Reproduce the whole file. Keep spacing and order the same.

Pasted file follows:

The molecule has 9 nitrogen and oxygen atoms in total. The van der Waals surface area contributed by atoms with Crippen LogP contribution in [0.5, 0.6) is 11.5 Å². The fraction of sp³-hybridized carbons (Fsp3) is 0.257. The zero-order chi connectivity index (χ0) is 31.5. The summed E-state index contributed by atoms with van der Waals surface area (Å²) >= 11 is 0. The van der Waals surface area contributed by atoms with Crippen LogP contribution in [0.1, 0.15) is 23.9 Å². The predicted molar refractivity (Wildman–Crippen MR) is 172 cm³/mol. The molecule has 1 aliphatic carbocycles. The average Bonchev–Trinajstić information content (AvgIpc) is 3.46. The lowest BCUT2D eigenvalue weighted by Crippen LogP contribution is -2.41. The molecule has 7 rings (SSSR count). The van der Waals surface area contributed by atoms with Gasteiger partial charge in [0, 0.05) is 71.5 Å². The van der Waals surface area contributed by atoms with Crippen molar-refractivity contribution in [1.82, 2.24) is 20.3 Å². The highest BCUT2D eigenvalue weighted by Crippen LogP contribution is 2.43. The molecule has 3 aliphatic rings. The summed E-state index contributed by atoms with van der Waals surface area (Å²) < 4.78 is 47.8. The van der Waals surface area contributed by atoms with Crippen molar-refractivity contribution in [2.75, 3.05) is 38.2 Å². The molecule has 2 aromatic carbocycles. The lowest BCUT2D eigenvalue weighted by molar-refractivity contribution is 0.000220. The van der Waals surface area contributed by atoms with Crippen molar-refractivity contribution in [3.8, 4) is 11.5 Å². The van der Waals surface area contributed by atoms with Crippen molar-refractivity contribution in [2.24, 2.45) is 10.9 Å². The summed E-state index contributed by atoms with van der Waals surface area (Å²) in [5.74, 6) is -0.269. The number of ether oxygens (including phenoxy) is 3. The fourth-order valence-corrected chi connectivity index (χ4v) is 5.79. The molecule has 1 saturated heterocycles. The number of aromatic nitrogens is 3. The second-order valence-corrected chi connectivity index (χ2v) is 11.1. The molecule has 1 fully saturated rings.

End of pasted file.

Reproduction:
The molecule has 9 nitrogen and oxygen atoms in total. The van der Waals surface area contributed by atoms with Crippen LogP contribution in [0.5, 0.6) is 11.5 Å². The fraction of sp³-hybridized carbons (Fsp3) is 0.257. The zero-order chi connectivity index (χ0) is 31.5. The summed E-state index contributed by atoms with van der Waals surface area (Å²) >= 11 is 0. The van der Waals surface area contributed by atoms with Crippen LogP contribution in [0.1, 0.15) is 23.9 Å². The predicted molar refractivity (Wildman–Crippen MR) is 172 cm³/mol. The molecule has 1 aliphatic carbocycles. The average Bonchev–Trinajstić information content (AvgIpc) is 3.46. The lowest BCUT2D eigenvalue weighted by Crippen LogP contribution is -2.41. The molecule has 7 rings (SSSR count). The van der Waals surface area contributed by atoms with Gasteiger partial charge in [0, 0.05) is 71.5 Å². The van der Waals surface area contributed by atoms with Crippen molar-refractivity contribution in [1.82, 2.24) is 20.3 Å². The highest BCUT2D eigenvalue weighted by Crippen LogP contribution is 2.43. The molecule has 3 aliphatic rings. The summed E-state index contributed by atoms with van der Waals surface area (Å²) < 4.78 is 47.8. The van der Waals surface area contributed by atoms with Crippen molar-refractivity contribution in [2.75, 3.05) is 38.2 Å². The molecule has 2 aromatic carbocycles. The lowest BCUT2D eigenvalue weighted by molar-refractivity contribution is 0.000220. The van der Waals surface area contributed by atoms with Crippen molar-refractivity contribution in [3.8, 4) is 11.5 Å². The van der Waals surface area contributed by atoms with Crippen molar-refractivity contribution in [2.24, 2.45) is 10.9 Å². The summed E-state index contributed by atoms with van der Waals surface area (Å²) in [5.74, 6) is -0.269. The number of ether oxygens (including phenoxy) is 3. The fourth-order valence-corrected chi connectivity index (χ4v) is 5.79. The molecule has 1 saturated heterocycles. The number of aromatic nitrogens is 3. The second-order valence-corrected chi connectivity index (χ2v) is 11.1. The molecule has 1 fully saturated rings.